Here at Into Action Society, we believe in fostering your recovery along your life journey. One way we support this is by encouraging aftercare in the community once you leave treatment.
Aftercare means care or support that you receive once you finish your residential or inpatient treatment program. Common aftercare modalities include support groups like AA, NA, or SMART Recovery, counseling, outpatient services, and sober living homes.
Have a solid aftercare plan will help you remain strong in your recovery well after you’ve finished your initial treatment.
Each person’s aftercare plan may be unique, but there will be some commonalities. Typically, the plan will help you learn how to combat triggers and cravings, prevent relapse, have a plan in place for support, identify your life goals, and offer links to community resources that may help you out.
A plan may involve:
One of the biggest concerns of people finishing rehab or treatment is relapse. Because recovery is still new when graduating from a rehab program, it’s important to have an aftercare plan in place to help your transition easier. Those that have and use aftercare planning have a lower relapse rate than those who don’t.
It’s just like when you’re planning for any success in life. You must first define what your goals are and then create an action plan for attaining them. Then, act on that plan consistently. Regarding long-term sobriety, committing to a well-planned aftercare regimen can help you attain recovery success.
While you’re in treatment, you and your therapist will likely work on your aftercare treatment plan together. Housing is typically one concern for people getting ready to finish treatment. If you are in need of housing, talk to your therapist about options for securing a safe place to live. If you’re not quite ready for independent living, there may be sober living homes in the area where you can reside for a while.
Your counselor may also be able to direct you to resources to find employment. Be open and honest when discussing your wants and needs with your counselor. When they know the truth about your situation, they may be able to provide the type of support necessary in your community to help you get back on your feet.
The length of time for aftercare varies. Some may only need six months following their aftercare plan, while others may need a year or more. The time frame will depend on your situation, recovery foundation, living arrangements, and more. You can always make changes to your plan down the road too.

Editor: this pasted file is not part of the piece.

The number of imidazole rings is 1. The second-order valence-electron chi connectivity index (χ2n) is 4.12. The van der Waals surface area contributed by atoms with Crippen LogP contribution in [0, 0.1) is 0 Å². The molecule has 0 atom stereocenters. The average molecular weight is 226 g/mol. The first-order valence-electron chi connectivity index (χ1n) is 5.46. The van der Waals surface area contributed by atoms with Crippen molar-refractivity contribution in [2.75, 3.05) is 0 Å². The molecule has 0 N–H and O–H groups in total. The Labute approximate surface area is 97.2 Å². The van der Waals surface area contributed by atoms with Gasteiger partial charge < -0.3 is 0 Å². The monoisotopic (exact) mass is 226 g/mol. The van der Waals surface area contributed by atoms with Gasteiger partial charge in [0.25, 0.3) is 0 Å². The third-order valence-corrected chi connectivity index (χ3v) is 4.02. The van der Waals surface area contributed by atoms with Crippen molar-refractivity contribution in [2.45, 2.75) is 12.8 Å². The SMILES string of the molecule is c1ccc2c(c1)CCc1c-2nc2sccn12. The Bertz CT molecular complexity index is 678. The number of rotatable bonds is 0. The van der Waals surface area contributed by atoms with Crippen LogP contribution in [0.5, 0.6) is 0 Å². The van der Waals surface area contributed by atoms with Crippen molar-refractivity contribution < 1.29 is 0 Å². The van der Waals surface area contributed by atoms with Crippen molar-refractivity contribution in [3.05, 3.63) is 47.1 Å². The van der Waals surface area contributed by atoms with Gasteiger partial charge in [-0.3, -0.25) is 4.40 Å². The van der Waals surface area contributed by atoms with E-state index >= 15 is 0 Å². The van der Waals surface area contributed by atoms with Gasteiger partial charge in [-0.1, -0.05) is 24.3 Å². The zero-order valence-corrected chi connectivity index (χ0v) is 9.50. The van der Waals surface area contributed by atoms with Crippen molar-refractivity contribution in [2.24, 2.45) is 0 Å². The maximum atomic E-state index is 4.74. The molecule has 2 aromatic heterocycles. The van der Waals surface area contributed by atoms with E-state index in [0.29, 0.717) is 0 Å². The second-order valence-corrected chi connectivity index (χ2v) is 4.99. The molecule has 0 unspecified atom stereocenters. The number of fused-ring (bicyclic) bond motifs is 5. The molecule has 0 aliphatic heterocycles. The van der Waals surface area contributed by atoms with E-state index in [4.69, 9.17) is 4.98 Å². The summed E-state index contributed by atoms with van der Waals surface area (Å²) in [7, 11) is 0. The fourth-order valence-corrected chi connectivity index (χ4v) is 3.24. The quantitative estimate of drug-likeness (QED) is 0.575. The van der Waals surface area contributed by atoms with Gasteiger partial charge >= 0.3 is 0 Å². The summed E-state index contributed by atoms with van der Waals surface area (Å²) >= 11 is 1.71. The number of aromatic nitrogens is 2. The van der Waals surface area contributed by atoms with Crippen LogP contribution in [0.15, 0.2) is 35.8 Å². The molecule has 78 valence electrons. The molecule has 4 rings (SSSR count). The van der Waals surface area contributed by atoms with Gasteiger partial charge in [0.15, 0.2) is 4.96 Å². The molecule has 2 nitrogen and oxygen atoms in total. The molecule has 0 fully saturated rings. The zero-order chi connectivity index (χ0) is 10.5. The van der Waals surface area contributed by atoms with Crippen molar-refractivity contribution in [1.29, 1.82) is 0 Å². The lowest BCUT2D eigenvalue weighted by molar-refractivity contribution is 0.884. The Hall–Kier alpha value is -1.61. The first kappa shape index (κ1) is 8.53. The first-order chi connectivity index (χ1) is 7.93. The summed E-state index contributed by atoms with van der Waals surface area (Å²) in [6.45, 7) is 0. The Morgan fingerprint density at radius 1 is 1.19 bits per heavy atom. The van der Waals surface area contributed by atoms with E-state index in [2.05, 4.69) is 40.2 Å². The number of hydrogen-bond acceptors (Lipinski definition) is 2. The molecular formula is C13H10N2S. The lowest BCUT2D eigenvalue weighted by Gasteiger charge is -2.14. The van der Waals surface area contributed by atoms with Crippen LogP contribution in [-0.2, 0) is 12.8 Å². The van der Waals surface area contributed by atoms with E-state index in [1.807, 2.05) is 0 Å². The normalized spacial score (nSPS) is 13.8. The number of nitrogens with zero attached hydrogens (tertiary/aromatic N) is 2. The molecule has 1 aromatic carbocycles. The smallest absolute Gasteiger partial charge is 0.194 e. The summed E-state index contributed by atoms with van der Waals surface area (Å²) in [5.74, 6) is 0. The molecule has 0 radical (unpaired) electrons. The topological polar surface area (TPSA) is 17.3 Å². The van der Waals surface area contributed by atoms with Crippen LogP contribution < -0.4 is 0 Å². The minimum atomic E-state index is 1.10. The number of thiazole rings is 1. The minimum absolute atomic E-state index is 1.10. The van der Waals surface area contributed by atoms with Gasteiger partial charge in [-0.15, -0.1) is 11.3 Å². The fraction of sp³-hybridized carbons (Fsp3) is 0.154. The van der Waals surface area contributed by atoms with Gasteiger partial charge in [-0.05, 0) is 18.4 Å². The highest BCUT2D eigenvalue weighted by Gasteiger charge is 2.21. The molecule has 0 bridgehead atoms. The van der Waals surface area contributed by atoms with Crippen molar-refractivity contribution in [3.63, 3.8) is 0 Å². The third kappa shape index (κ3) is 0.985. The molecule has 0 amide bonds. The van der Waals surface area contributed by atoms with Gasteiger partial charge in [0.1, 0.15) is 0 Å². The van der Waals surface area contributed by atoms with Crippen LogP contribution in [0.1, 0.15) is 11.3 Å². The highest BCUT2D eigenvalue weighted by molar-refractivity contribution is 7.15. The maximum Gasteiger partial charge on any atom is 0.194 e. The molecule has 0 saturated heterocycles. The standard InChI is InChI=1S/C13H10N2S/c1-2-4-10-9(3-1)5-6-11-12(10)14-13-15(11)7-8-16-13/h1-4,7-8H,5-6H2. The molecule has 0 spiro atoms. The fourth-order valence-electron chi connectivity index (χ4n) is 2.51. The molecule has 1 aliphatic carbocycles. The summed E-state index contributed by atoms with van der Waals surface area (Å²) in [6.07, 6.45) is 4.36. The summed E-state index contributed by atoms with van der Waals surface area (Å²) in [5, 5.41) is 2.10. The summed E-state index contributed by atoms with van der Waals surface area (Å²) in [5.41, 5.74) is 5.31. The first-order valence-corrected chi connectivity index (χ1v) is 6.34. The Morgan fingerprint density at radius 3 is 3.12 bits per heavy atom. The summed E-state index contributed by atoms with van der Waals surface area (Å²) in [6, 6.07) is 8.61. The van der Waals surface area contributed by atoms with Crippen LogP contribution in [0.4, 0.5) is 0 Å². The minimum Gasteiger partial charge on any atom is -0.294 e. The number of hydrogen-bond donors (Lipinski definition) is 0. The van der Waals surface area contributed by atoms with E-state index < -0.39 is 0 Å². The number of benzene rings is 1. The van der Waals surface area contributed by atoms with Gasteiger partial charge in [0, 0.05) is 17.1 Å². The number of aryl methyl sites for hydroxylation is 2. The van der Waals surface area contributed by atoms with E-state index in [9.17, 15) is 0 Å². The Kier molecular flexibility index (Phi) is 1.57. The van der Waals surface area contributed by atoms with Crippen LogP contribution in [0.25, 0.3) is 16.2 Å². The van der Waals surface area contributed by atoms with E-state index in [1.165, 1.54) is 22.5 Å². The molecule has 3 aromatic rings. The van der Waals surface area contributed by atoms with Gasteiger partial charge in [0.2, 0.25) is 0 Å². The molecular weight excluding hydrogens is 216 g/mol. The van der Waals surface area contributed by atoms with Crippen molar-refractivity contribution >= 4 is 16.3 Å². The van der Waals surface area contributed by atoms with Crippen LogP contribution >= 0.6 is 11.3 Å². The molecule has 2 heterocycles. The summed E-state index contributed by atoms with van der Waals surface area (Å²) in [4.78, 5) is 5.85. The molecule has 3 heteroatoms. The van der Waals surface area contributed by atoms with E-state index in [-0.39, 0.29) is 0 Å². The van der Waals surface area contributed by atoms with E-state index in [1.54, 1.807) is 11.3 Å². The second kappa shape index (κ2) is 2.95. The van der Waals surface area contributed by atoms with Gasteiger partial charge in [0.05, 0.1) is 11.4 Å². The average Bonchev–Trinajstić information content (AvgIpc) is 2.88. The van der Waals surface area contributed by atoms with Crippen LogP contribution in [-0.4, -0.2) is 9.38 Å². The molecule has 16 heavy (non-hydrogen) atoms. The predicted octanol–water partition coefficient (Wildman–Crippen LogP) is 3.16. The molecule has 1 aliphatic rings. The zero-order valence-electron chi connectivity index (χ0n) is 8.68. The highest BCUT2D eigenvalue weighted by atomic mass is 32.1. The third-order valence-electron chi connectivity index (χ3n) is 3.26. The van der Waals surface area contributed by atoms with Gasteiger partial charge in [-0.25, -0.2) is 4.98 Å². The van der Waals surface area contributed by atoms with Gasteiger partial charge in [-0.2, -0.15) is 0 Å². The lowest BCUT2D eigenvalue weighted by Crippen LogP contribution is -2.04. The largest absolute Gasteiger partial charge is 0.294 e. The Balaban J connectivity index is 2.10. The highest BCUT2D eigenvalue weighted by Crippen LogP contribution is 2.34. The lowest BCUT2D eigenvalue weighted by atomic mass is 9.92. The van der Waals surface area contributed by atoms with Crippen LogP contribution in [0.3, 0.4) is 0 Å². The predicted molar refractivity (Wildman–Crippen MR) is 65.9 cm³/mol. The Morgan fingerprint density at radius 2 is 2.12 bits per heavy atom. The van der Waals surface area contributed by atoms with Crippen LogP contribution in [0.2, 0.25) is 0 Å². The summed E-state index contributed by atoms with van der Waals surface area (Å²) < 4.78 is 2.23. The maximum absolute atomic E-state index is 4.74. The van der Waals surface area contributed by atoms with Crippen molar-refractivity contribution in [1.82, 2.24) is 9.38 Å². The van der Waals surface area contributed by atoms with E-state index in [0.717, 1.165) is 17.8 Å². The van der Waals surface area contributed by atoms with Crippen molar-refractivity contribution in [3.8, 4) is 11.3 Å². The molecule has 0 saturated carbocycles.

Those that complete our rehab program (alumni) can come to aftercare meetings to stay connected with peers and therapists. It’s a great way to keep in touch and check in with each other. Typically, alumni can come to aftercare meetings twice a week. There, you can share how you’re doing and hear how others are doing in their recovery.
Making the transition into living at home can be challenging for some people. Being able to connect regularly with those you’ve already made a connection with can help. You’ve already built connections and some trust, which might make it easier to discuss how your recovery and life have been going since you finished treatment.
We encourage all alumni to attend at least ten consecutive aftercare meetings. This reduces the chance of relapse significantly. Through the first year of your recovery, we’ll call you to check to see how you’re doing after 1 week, 30, 60, 90 days, six months, and one year after you finish your treatment.
If a relapse occurs after you’ve successfully attended ten consecutive meetings, you’re able to come back to a 2-week re-start program free of cost. That’s how committed we are to your long-term sobriety and cultivating a better life.
At the alumni meetings, senior alumni (those that have been attending for one year or more) will share their story and offer feedback to others. You can learn a lot and receive great encouragement from those that have been maintaining their sobriety for a while.
Having a safe and stable home atmosphere is important. If you’re in need of such a space, a sober living home may suit you well. You’ll have solid support, recovery meetings, and live among peers who are also committed to the recovery journey.
Sober living homes are temporary living situations for those who are not quite ready to transition into their own homes yet. No alcohol or drugs are allowed in these homes, which helps a lot when you’re in early recovery. You won’t have to battle living among people who are actively using, which can help you experience far less triggers.
There are house rules that are expected to be followed, such as chores, curfew, house meetings, and more. House members may work in the community and some may volunteer at the home. You may be encouraged to attend 12-Step meetings in the community as well.
The cost for sober living homes vary. Typically, the length of time you’ll reside there is short-term, ranging from 30 days to a few months or more. If you’re not sure how to find a sober living home, discuss this with your therapist.
If you’re interested in creating an aftercare plan, reach out to your therapist. If you’re in treatment, you’ll likely work on one with your counselor. If you’d like to learn more, contact us today. We’d be happy to answer any question you may have.